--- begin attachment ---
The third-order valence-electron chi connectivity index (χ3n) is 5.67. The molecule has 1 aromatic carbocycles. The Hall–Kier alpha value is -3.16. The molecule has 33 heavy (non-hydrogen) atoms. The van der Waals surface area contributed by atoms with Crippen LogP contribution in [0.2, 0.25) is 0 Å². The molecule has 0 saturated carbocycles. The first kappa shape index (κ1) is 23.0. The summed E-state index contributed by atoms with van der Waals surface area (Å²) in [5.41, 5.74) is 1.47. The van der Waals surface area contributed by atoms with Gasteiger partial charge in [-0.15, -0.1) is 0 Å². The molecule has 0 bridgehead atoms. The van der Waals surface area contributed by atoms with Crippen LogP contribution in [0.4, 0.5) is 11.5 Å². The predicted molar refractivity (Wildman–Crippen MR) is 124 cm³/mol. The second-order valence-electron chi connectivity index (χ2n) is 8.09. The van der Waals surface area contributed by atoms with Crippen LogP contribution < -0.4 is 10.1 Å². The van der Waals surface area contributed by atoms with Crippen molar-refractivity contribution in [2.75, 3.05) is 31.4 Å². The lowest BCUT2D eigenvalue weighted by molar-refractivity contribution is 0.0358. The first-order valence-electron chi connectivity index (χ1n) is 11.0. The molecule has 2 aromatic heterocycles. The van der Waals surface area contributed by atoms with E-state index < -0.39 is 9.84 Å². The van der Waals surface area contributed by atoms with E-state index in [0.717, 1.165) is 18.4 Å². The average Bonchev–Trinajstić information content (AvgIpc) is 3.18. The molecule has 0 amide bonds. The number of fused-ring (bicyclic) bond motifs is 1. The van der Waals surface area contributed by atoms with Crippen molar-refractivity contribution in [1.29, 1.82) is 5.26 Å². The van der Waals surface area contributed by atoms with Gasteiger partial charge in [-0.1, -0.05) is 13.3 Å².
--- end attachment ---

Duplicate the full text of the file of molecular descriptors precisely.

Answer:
The third-order valence-electron chi connectivity index (χ3n) is 5.67. The molecule has 1 aromatic carbocycles. The Hall–Kier alpha value is -3.16. The molecule has 33 heavy (non-hydrogen) atoms. The van der Waals surface area contributed by atoms with Crippen LogP contribution in [0.2, 0.25) is 0 Å². The molecule has 0 saturated carbocycles. The first kappa shape index (κ1) is 23.0. The summed E-state index contributed by atoms with van der Waals surface area (Å²) in [5.41, 5.74) is 1.47. The van der Waals surface area contributed by atoms with Gasteiger partial charge in [-0.15, -0.1) is 0 Å². The molecule has 0 bridgehead atoms. The van der Waals surface area contributed by atoms with Crippen LogP contribution in [0.4, 0.5) is 11.5 Å². The predicted molar refractivity (Wildman–Crippen MR) is 124 cm³/mol. The second-order valence-electron chi connectivity index (χ2n) is 8.09. The van der Waals surface area contributed by atoms with Crippen LogP contribution < -0.4 is 10.1 Å². The van der Waals surface area contributed by atoms with Crippen molar-refractivity contribution in [2.75, 3.05) is 31.4 Å². The lowest BCUT2D eigenvalue weighted by molar-refractivity contribution is 0.0358. The first-order valence-electron chi connectivity index (χ1n) is 11.0. The molecule has 2 aromatic heterocycles. The van der Waals surface area contributed by atoms with E-state index < -0.39 is 9.84 Å². The van der Waals surface area contributed by atoms with E-state index in [0.717, 1.165) is 18.4 Å². The average Bonchev–Trinajstić information content (AvgIpc) is 3.18. The molecule has 0 amide bonds. The number of fused-ring (bicyclic) bond motifs is 1. The van der Waals surface area contributed by atoms with Crippen molar-refractivity contribution in [1.29, 1.82) is 5.26 Å². The van der Waals surface area contributed by atoms with Gasteiger partial charge in [-0.1, -0.05) is 13.3 Å².